whose morals mostly reduced to "Our Side Is Always Good (And So We May
Do As We Please)".
The report seeks to
demonstrate that the torture was useless because valuable information
in the fight against al-Qaeda came from conventional interrogation
methods, not the brutal treatment. Torture’s apologists—including
Cheney, who says he’d “do it again in a minute”—claim otherwise. This
dispute cannot be settled. No one can say that a name, date or phone
number extracted by torture could never have been obtained by other
But efficacy is not
the point. What matters is not whether torture produces more
information or less. What matters is that torture is manifestly
immoral—and clearly illegal under U.S. and international law.
That is a kind of totalitarianism
that excuses anything "Our Side" does, but that again may also
not have been evident to many who did the actual torturing. And
it may - in some cases - be made evident by a debate.
The Abolition of
item is an article by James Carroll on Truthdig (and originally on
This starts as follows:
Well... it was good propaganda,
although it was no longer necessary to mislead the people to make him
president. Then again, he also got the Nobel Peace Prize, and that may
have been his end:
Mark these days. A
long-dreaded transformation from hope to doom is taking place as the
United States of America ushers the world onto the no-turning-back road
of nuclear perdition. Once, we could believe there was another way to
go. Indeed, we were invited to take that path by the man who is, even
today, overseeing the blocking of it, probably forever.
It was one of the most stirring
speeches an American president had ever given. The place was
Prague; the year was 2009; the president was the recently sworn in
Barack Obama. The promise made that day is worth recalling at length,
especially since, by now, it is largely forgotten:
“As the only nuclear power to have used a
nuclear weapon, the United States has a moral responsibility to act… So
today, I state clearly and with conviction America’s commitment to seek
the peace and security of a world without nuclear weapons. I’m not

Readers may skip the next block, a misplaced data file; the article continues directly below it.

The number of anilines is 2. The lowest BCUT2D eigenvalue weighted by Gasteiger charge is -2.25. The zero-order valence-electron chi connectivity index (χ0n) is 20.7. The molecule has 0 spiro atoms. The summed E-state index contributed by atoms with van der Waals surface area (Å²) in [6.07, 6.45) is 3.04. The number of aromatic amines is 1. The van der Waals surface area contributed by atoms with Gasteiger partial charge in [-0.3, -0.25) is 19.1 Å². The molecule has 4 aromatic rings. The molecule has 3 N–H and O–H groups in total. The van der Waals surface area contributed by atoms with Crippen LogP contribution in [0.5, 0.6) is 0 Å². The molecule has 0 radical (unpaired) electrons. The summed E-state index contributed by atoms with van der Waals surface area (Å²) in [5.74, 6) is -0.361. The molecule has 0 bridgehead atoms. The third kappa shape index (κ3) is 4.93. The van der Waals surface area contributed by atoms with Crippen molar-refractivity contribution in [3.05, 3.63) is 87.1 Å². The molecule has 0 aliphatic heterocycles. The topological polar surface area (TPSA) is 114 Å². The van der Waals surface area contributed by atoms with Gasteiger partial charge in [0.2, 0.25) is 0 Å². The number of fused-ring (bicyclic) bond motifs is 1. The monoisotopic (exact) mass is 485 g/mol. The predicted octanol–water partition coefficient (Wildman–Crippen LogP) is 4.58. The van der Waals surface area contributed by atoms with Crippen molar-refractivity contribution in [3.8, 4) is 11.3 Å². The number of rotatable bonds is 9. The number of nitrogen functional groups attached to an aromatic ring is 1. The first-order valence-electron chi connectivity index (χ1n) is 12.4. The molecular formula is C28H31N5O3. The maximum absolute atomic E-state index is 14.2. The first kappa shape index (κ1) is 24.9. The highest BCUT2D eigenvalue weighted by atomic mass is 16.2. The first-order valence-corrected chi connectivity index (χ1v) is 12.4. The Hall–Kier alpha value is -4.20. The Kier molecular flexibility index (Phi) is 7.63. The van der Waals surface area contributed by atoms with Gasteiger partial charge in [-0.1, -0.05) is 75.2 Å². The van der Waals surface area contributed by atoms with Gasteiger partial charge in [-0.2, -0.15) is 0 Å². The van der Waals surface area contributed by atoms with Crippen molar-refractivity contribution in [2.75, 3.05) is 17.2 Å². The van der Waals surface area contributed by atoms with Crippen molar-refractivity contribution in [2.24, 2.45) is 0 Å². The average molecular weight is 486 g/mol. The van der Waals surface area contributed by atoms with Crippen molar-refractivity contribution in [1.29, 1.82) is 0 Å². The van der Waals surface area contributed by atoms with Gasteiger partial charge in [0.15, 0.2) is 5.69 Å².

naive. This goal will not be reached quickly—perhaps not in my
lifetime. It will take patience and persistence. But now, we, too, must
ignore the voices who tell us that the world cannot change. We have to
insist, ‘Yes, we can…’”
Only months later,
he was awarded the Nobel
Peace Prize, in large part because of this stunning commitment.
Here is what the ‘Yes, we can…’ man did in fact:
piece by New York Times science correspondent William J.
Broad made the president’s nuclear failure dramatic. Cuts to the U.S.
nuclear stockpile initiated by George H.W. Bush and George W. Bush, he
pointed out, totaled 14,801 weapons; Obama’s reductions so far: 507
weapons. In 2010, a new START treaty between Moscow and Washington
capped future deployed nukes at 1,500. As of this October, the U.S.
still deploys 1,642 of them and Russia 1,643; neither nation, that is,
has achieved START levels, which only count deployed weapons.
(Including stored but readily re-armed and targeted nukes, the U.S.
arsenal today totals about 4,800 weapons.)
You can trust Obama. To
lie in public and serve the military-industrial complex and the big
banks in private.
And here is what the
can…’ man is doing now:
He agreed to lay
the groundwork for a vast “modernization” of the U.S. nuclear arsenal,
which, in the name of updating an aged system, is already morphing into
a full-blown reinvention of the arms cache at an estimated future cost
of more than a trillion
dollars. In the process, the Navy wants, and may get, 12
new strategic submarines; the Air Force wants, and may get, a new
bomber force. Bombers and submarines would, of course, both be
outfitted with next-generation missiles, and we’d be off to the races.
The arms races.
There is considerably
more under the last dotted link.
CIA Agents Were Just Making Up Torture Methods
As They Went Along
item is an article by Jenna McLaughlin on Mother Jones:
This starts as follows:
There is considerably
more under the last dotted link.
On Tuesday morning, the
Senate intelligence committee released an executive
summary of its five-year investigation into the CIA's interrogation